Compare any two graphics cards:
GeForce GTX 650 vs Radeon HD 4850 512MB
IntroThe GeForce GTX 650 comes with a clock frequency of 1058 MHz and a GDDR5 memory frequency of 1250 MHz. It also features a 128-bit bus, and uses a 28 nm design. It features 384 SPUs, 32 TAUs, and 16 ROPs.
Compare those specs to the Radeon HD 4850 512MB, which has a core clock frequency of 625 MHz and a GDDR3 memory frequency of 993 MHz. It also features a 256-bit memory bus, and uses a 55 nm design. It features 800(160x5) SPUs, 40 Texture Address Units, and 16 ROPs.
(No game benchmarks for this combination yet.)
Power Usage and Theoretical Benchmarks
Power Consumption (Max TDP)
In theory, the GeForce GTX 650 should be 26% faster than the Radeon HD 4850 512MB overall, because of its higher data rate. (explain)
Texel RateThe GeForce GTX 650 will be a lot (approximately 35%) faster with regards to AF than the Radeon HD 4850 512MB. (explain)
Pixel RateIf running with a high screen resolution is important to you, then the GeForce GTX 650 is superior to the Radeon HD 4850 512MB, by a large margin. (explain)
Please note that the above 'benchmarks' are all just theoretical - the results were calculated based on the card's specifications, and real-world performance may (and probably will) vary at least a bit.
Please note that the price comparisons are based on search keywords - sometimes it might show cards with very similar names that are not exactly the same as the one chosen in the comparison. We do try to filter out the wrong results as best we can, though.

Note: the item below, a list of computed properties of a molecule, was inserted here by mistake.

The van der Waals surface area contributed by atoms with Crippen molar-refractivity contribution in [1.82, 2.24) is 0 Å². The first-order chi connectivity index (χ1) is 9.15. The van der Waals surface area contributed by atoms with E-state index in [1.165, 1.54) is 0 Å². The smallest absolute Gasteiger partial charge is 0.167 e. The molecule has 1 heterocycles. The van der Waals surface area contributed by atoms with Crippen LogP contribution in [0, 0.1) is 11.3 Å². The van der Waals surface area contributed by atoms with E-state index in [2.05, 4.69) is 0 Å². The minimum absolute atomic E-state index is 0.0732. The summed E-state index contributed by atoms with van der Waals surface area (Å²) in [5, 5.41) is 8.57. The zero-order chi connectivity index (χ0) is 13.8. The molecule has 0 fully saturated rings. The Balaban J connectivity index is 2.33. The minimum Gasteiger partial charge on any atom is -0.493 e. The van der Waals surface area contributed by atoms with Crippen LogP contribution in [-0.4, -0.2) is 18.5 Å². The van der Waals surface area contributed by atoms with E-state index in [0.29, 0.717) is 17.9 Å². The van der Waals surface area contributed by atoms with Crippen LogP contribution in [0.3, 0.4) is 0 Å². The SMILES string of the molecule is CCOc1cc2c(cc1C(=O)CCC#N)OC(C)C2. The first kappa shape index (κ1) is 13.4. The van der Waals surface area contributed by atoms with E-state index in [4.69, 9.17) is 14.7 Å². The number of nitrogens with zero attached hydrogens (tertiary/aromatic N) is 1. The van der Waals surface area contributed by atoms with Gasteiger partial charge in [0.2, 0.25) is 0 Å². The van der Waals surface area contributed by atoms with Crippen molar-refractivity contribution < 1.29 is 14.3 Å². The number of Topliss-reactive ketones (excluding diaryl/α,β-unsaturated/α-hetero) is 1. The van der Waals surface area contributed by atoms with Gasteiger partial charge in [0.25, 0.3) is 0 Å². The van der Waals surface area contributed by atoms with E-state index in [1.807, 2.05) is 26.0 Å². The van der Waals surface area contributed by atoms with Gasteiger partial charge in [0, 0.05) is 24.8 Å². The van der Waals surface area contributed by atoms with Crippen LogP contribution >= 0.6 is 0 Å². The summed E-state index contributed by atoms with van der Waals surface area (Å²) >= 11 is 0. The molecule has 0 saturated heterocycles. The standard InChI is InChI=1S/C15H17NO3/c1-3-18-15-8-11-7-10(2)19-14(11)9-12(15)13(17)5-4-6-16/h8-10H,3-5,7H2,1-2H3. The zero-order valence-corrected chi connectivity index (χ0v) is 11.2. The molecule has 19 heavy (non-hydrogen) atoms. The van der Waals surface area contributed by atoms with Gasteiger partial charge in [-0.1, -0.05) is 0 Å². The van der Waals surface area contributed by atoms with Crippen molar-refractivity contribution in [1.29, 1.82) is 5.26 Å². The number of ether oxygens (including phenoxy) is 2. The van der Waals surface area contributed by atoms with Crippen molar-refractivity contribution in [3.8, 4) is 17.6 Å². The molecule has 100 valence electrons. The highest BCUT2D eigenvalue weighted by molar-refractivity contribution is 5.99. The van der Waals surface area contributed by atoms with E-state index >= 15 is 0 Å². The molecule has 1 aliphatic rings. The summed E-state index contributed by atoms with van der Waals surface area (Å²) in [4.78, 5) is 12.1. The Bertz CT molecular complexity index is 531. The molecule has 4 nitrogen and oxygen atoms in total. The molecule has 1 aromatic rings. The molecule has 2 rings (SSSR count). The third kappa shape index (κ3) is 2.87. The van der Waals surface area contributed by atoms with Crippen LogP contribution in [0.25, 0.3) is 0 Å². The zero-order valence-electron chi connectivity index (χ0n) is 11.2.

Memory Bandwidth: Memory bandwidth is the max amount of data (measured in megabytes per second) that can be transported across the external memory interface in a second. It is worked out by multiplying the bus width by the speed of its memory. If it uses DDR RAM, it should be multiplied by 2 again. If DDR5, multiply by 4 instead. The higher the card's memory bandwidth, the faster the card will be in general. It especially helps with anti-aliasing, High Dynamic Range and high resolutions.
Texel Rate: Texel rate is the maximum amount of texture map elements (texels) that can be applied in one second. This number is calculated by multiplying the total amount of texture units by the core clock speed of the chip. The higher the texel rate, the better the graphics card will be at handling texture filtering (anisotropic filtering - AF). It is measured in millions of texels per second.
Pixel Rate: Pixel rate is the maximum number of pixels the video card can possibly write to its local memory in a second - measured in millions of pixels per second. Pixel rate is worked out by multiplying the amount of Raster Operations Pipelines by the the card's clock speed. ROPs (Raster Operations Pipelines - aka Render Output Units) are responsible for filling the screen with pixels (the image). The actual pixel rate is also dependant on lots of other factors, most notably the memory bandwidth of the card - the lower the memory bandwidth is, the lower the potential to get to the max fill rate.